Mountain Vottovaara in Karelia.
Mount Vottovaara in Karelia – a rocky ridge, about 7 km long and about 6 sq. km in area, is located 20 km south-east of the village of Sukkozero. The distance from Gimola is 35 km, from Petrozavodsk – about 260 km. The height of the peak is about 417 meters.
There are several interpretations of the toponym “Vottovaara”: going back to the Saami languages and modern Finnish. The most common meaning of the name is “Victory Mountain”.
Vottovaara attracts tourists with its legends and mysterious sights: numerous seids and obviously man-made ancient stone buildings; a stone pool and trees, which in this area have a bizarre “broken” shape. Typical photos from Vottovaara are unusually arranged huge rolled around seids on small stones, in turn “placed” on another stone boulder.
The highest point of the West-Karelian Upland was formed, by geological standards, quite recently. About 9 thousand years ago in this place there was a powerful earthquake, during which a gap appeared around the array, raising it above the surrounding area.
For the first time the local historian S.M. Simonyan studied the seids of Vottovaara in 1970s. The cult purpose of the stone structures was confirmed in the early 1990s by researchers M.M. Shakhnovich and I.S. Manyukhin. According to rough estimates, the number of seids ranges from 1100 to 1600.
Since August 2011 the Vottovaara Mountain complex in Karelia is included in the republican list of landscape natural monuments. The protected area extends to more than 1500 hectares: this is not only the mountain and slopes, but also the surrounding area.
Vottovaara Mountain is popularly called “the place of power” and “the mountain of death”. Both names of the rock massif refer to different legends. Even skeptical people feel the special energy in the place.
Mount Vottovaara in Karelia was considered a place of power by many pagan peoples. Thus, Yakut shamans say that their ancestors made pilgrimages to the mountain in pre-Peter times. There is no evidence of this; according to shamans, their ancestors walked through the Arctic Circle, avoiding Russian territories.
Many locals like to tell stories about encounters with Bigfoot. The creature, which is about 2 meters tall and covered with wool, is mentioned almost every year in the stories of tourists and residents of nearby settlements. Judging by the stories, the creature is harmless.
Some believe that Vottovaara is haunted by UFOs. In the sky above the mountain and in the vicinity, both locals and tourists have repeatedly seen balls of unknown origin.
The second name, Death Mountain, Vottovaara, presumably acquired after the events of 1942, when the Finns encountered a partisan detachment on the slopes and defeated it. After a while the locals began to find the corpses of partisans around Vottovaara and called it Death Mountain.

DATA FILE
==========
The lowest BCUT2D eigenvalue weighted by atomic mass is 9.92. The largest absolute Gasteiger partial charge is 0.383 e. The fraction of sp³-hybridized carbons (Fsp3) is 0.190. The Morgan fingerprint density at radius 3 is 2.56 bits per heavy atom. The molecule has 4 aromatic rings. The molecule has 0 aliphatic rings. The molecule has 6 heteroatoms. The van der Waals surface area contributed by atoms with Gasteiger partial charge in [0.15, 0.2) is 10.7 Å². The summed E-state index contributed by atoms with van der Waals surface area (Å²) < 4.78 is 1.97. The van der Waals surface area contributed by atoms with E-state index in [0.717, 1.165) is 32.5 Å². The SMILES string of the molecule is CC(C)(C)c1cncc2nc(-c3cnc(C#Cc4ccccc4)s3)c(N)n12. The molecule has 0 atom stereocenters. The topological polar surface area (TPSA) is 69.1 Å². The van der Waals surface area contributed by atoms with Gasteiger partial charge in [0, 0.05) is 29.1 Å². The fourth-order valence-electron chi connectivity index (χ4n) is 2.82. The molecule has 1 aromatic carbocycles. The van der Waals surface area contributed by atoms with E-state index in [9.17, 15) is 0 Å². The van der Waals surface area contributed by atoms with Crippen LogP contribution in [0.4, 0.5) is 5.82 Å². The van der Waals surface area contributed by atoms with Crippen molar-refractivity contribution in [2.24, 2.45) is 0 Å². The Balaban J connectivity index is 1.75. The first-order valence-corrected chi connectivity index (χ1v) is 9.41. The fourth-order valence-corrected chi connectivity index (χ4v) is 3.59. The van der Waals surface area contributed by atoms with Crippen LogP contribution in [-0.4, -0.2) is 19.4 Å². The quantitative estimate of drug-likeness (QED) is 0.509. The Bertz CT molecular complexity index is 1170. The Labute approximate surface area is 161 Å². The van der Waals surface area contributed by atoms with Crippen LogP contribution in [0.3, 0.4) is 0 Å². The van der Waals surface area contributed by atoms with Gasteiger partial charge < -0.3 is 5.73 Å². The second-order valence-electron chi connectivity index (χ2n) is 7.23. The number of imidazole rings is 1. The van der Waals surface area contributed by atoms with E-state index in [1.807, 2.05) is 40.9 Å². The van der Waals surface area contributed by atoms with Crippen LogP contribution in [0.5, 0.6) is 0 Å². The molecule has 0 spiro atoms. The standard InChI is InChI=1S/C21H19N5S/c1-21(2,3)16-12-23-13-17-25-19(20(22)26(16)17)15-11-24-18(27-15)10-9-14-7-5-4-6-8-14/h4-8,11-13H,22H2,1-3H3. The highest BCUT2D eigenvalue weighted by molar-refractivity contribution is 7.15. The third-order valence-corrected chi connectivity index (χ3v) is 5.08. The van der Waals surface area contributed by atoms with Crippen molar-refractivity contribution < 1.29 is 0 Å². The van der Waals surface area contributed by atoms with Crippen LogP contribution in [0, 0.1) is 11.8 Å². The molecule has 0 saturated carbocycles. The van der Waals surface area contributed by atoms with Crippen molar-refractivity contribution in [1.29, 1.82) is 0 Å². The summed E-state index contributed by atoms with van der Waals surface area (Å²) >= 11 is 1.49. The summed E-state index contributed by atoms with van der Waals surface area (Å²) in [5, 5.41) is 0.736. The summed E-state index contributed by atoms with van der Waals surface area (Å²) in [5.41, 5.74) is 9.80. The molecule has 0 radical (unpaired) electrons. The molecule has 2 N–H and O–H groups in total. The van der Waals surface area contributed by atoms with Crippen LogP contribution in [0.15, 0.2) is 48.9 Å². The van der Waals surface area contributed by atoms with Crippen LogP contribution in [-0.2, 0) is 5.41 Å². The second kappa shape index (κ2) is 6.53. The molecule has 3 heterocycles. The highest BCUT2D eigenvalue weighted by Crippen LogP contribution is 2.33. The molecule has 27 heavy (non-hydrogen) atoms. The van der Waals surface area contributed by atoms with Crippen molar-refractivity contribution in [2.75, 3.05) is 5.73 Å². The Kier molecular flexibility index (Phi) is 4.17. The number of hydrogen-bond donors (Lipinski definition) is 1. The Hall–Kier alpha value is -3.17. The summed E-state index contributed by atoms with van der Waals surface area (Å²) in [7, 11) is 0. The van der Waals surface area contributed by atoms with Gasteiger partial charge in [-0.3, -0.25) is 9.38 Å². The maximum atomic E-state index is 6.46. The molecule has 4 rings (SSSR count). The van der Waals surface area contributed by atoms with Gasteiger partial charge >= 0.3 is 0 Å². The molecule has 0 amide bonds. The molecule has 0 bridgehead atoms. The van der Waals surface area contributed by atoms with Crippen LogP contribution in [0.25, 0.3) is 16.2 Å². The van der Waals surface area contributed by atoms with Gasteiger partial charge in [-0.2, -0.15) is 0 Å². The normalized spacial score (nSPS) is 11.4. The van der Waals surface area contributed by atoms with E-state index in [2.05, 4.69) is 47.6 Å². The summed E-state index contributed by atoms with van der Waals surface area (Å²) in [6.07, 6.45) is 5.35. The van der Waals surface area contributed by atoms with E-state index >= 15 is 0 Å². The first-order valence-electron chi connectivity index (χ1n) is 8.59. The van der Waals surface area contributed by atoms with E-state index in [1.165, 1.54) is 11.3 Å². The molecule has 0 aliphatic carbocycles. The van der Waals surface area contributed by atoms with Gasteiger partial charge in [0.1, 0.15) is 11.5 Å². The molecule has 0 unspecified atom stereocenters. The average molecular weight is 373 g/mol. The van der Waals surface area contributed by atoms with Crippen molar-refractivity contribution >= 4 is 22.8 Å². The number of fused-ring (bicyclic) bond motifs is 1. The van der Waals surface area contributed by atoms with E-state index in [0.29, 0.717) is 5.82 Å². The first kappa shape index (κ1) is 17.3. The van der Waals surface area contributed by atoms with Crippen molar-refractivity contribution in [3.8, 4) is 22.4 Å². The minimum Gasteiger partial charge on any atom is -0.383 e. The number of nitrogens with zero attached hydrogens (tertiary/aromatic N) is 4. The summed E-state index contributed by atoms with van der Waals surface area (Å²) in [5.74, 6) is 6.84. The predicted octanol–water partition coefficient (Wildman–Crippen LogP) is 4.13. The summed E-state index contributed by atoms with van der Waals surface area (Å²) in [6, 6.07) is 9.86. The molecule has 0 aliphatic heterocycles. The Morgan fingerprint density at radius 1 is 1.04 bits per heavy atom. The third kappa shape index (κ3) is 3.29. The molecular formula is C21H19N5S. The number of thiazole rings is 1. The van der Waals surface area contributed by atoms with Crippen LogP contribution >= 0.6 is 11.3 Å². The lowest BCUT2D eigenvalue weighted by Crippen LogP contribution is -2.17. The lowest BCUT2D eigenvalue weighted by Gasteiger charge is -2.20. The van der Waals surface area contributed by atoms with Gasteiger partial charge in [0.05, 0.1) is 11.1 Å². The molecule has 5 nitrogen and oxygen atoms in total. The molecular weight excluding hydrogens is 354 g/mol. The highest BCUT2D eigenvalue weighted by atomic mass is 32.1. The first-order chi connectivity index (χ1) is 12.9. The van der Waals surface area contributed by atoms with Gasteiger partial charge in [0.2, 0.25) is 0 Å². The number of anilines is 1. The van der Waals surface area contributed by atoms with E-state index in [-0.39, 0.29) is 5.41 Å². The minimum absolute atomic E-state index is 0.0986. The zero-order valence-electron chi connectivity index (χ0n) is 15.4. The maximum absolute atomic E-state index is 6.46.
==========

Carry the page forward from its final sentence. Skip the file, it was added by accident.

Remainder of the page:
A legend is associated with the period of World War II that an elite Nazi unit for the study of the occult was conducting secret research in Karelia. It was this organization, called “Anenerbe”, that actually created a new religion, proclaiming Germans to be descendants of the superior Aryan race. There were no prolonged fierce battles in the Karelian region, which suggests that the German elite units were looking for something anomalous. According to the most widespread version – the artifacts of the civilization of Hyperborea. Proponents of this version believe that the Nazis wanted to make a secret weapon out of the seids.
Mangled and burnt tree trunks, which are often seen in photos of the Vottovaara mountain, appeared here not so long ago. In the early 2000s there was a big fire because of a thunderstorm. That is why the trees are not “covered” with scary legends yet. And the trunks are bent because of the strong winds at the top.
Tours of Mount Vottovaara include visits to several “iconic” points, the origin of most of them is uncertain – there are versions about mechanical influence, there is – about natural. Among the most popular sites:
- Seids. Large boulders on small pebble stands (usually of different origin) amaze tourists. But scientists explain the origin of the “Karelian Stonehenge” by the glacier – when it descended, it rolled boulders on smaller rocks. Specialists distinguish between female and male seids. The first are cold, and the second are warm. They say that if moss grows under a seid, it means that the stone is alive, and you can communicate with its spirit. In the most famous stone, Ukko (Karelian version of the god-thunderer), you can discern the outlines of a formidable elder.
- “Stairway to Heaven.” The stairs are an hour’s walk from the main pit. There is a trampled path through the woods and a small swamp. The stairs are clearly distinguished stone steps (thirteen in total) leading to the top, from which there is a view of the main pit. Proponents of the existence of extraterrestrial civilizations speculate that the steps were laser-cut.
- “The Well. The stone well, the edges of which appear to have been worked by man, is filled with water. There is speculation that shamans used it to collect water.